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Port Oriel to Strangford Lough

After nearly getting hit by a fishing boat whilst at anchor at Port Oriel (Clogher Head) we couldn’t wait to raise the hook and get going! And today we’d be heading to Northern Ireland!

Strangford Lough was our destination, in particular a spot close to Killyleagh, approximately 7nm inside the Lough. Strangford Lough is known for fast tides and reefs and shoals known as ‘Pladdies’ – careful planning and navigation is required. Our cruising guide ‘Irish Sea Pilot by David Rainsbury‘ recommended entering ‘The Narrows’ (a 5 mile channel that opens to the sea where the tide can race at up to 8 knots) on the flood tide and ideally preferably at slack. As the tidal flow enters the Lough, a rotary eddy, known as the ‘Routen Wheel’, occurs resulting in small whirlpools. These whirlpools are usually harmless though sailors should be prepared for some sudden shifts in the movement of their boats!

Our Passage Plan

Low water in Strangford was at 12.55. Our cruising guide advised that the streams in The Narrows started running inwards -03.30 hours before HW Dover which was at 16.55. This gave us a time of 13.25. However e-oceanic advised arriving between Belfast High Water -0420 and +0120. HW Belfast that day was at 17.22 so this gave us a slack time of 13.02. Our aim was to try and arrive as close to slack as possible, before the flood tide really started to run, so we made a target of 13.00 and set our waypoints:

WP1: 54°0.995N 5°55.230W Kilkeel
WP2: 54°8.888N 5°46.106W Newcastle
WP3: 54°15.111N 5°34.928W Ardglass
WP4: 54°18.509N 5°30.666W St Patricks Rock – entrance to Lough

Navionics was showing a distance of just under 50nm, with approximately 40nm to the entrance. Allowing 5 knots boat speed we set a departure time of 5.00am in order to try to time it for slack.

The tides along the coast would be slack till around 10.30am when it would turn against us, however today was ‘neap day’ so this was minimal at maximum 0.5 knots. The forecast was showing sunshine and very light winds of around 5-7 knots so we anticipated a motor sail.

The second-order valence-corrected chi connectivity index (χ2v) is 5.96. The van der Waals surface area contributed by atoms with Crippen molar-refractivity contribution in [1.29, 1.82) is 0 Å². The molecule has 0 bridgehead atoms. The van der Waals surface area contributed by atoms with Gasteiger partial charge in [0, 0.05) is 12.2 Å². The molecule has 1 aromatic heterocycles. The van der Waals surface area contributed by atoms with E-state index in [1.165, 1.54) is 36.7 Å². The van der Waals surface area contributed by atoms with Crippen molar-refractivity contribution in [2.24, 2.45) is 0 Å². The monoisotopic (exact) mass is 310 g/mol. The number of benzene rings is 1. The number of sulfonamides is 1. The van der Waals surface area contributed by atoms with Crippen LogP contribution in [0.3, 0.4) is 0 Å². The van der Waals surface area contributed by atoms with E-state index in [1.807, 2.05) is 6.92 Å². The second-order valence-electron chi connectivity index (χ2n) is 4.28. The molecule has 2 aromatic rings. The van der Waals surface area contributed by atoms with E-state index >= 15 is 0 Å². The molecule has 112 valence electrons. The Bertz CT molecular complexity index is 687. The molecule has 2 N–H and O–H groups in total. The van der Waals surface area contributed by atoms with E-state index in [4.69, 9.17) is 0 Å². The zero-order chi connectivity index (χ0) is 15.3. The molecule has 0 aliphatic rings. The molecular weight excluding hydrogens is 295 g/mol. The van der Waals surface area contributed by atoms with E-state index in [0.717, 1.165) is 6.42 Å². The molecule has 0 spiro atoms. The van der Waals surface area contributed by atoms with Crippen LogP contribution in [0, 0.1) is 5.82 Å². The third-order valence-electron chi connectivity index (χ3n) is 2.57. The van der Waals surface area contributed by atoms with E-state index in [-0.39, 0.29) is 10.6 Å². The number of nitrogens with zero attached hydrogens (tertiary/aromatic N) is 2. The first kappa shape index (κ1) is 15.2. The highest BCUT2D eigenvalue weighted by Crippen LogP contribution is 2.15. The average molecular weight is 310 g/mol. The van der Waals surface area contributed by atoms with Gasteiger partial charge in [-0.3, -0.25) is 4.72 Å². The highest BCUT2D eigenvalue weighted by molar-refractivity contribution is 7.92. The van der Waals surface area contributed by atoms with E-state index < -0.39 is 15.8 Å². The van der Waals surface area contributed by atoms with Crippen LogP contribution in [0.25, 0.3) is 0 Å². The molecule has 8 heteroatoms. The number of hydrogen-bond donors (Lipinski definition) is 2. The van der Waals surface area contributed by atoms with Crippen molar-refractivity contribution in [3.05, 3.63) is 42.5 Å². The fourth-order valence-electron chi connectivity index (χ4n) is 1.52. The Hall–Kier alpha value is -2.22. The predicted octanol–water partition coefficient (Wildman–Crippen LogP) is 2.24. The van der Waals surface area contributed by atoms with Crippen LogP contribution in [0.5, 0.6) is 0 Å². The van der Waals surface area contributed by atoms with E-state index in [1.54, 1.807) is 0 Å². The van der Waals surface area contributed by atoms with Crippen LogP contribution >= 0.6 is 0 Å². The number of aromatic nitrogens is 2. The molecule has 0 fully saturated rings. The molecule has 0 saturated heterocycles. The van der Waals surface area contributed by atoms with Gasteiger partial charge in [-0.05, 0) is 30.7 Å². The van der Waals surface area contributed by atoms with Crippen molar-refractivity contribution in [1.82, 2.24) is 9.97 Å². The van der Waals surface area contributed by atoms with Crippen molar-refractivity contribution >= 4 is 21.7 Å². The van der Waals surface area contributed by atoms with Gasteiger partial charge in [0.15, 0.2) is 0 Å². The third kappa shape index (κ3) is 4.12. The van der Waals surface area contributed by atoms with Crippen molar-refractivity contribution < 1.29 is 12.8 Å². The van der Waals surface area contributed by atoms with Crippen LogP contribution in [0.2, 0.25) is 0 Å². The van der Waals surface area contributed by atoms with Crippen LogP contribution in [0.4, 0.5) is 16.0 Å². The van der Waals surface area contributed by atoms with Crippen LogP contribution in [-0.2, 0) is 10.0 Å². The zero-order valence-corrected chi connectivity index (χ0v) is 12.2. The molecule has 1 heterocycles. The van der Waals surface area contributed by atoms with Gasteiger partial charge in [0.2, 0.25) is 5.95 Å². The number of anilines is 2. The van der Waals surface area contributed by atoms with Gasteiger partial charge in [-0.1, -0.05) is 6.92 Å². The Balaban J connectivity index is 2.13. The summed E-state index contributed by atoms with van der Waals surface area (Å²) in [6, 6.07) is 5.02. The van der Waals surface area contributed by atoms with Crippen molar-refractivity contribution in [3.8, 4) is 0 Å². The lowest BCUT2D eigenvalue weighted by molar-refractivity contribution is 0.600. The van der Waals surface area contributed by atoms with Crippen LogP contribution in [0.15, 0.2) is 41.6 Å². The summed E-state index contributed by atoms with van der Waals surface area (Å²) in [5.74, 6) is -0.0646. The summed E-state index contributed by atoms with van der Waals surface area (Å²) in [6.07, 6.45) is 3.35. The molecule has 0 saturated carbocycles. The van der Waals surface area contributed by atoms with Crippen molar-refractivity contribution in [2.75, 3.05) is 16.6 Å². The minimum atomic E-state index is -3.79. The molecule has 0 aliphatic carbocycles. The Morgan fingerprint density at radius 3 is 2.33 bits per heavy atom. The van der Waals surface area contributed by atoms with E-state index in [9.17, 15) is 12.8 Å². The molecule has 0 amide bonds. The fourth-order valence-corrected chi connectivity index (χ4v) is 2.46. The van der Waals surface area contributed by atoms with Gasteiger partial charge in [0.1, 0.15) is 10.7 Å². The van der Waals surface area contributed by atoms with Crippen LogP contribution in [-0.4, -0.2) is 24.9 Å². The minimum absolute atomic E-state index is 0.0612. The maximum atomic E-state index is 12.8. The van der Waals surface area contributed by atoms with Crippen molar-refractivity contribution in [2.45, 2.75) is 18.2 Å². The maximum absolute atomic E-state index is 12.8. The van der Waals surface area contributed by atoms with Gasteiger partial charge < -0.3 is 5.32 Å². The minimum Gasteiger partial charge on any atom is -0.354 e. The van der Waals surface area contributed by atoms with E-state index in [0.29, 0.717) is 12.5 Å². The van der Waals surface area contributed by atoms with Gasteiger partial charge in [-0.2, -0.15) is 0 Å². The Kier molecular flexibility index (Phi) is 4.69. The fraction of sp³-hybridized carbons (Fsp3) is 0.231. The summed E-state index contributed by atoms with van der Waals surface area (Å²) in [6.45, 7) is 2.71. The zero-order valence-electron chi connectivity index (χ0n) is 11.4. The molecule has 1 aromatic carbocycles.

As we would also be returning to the United Kingdom we needed to a submit a Pleasure Craft Report to notify Border Force and HMRC. This can be done online at and needs to be completed within 24 hours and up to 2 hours before departure to or from the UK.

Our Actual Passage

We left slightly later than planned, at 05.30, mainly to allow for a little more daylight. There were so many pots near Port Oriel that we didn’t wish to navigate through these without good visibility. As it turned out visibility was a little difficult, but not due to the lack of sunlight, more so because of so much sunlight – the sunrise that day was incredible!

Sunrise on the Irish Sea

After the breathtaking sunrise we attempted to sail. With a full main and full head sail we were somehow managing to just about sail in only 6 knots of wind. As we slowly cruised by Carlingford Lough we took down our Irish courtesy flag as we were now entering Northern Ireland.

Sadly the sailing didn’t last! By 9.00am the wind was down to just 3 knots so the engine had to come on if we had any hope of arriving in Strangford in daylight! However we didn’t mind as the sea was like glass and the Mourne Mountains, a dramatic mountain range which famously sweeps down to the sea, provided an impressive backdrop.

Mourne Mountains

We encountered a couple of dolphins, a number of seals and countless Gannets, in fact the first time we had ever seen these birds. White in colour these large seabirds are the largest seabirds in the North Atlantic and have a wingspan of up to 2 metres, and annoyingly we kept mistaking them for buoys as they sat on the water 🤣

Gannet going for take off!

At 13.04, just 2 minutes after slack provided by e-oceanic, we arrived at St Patricks Rock and made our turn towards The Narrows. We had timed this perfectly!

We made our way into the Lough and was greeted with outstanding beauty; this place looked pretty special. The tide did start to pick up quite quickly although it was of no concern and the whirlpools posed no problem, though it’d be interesting to see just how wild these could get!


We dropped the main just passed Strangford Creek and cruised around to Killyleagh, anchoring just off of the moorings belonging to Killyleagh Yacht Club, in position 54°23.493N 5°38.493W before enjoying a spectacular sunset later that evening!

We were unsure as to whether or not we needed to contact Yachtline to confirm our arrival back into the UK. We had received a confirmation email following our online submission but no further correspondence. A quick search online and we came across the SUBMIT A PLEASURE CRAFT REPORT (sPCR) PARTNER PACK AUGUST 2022 which stated in the FAQ’s that we only needed to call National Yachtline if anything had changed since we had submitted our voyage plan and we had not been able to update this online. As this wasn’t the case with us and no changes were necessary we’re assuming we’re all good with regards to our ‘status’!

Yacht anchored in Killyleagh

Little did we know then that we would absolutely LOVE this place, so much so we wouldn’t want to leave!

VIDEO: Sailing from Port Oriel to Strangford Lough


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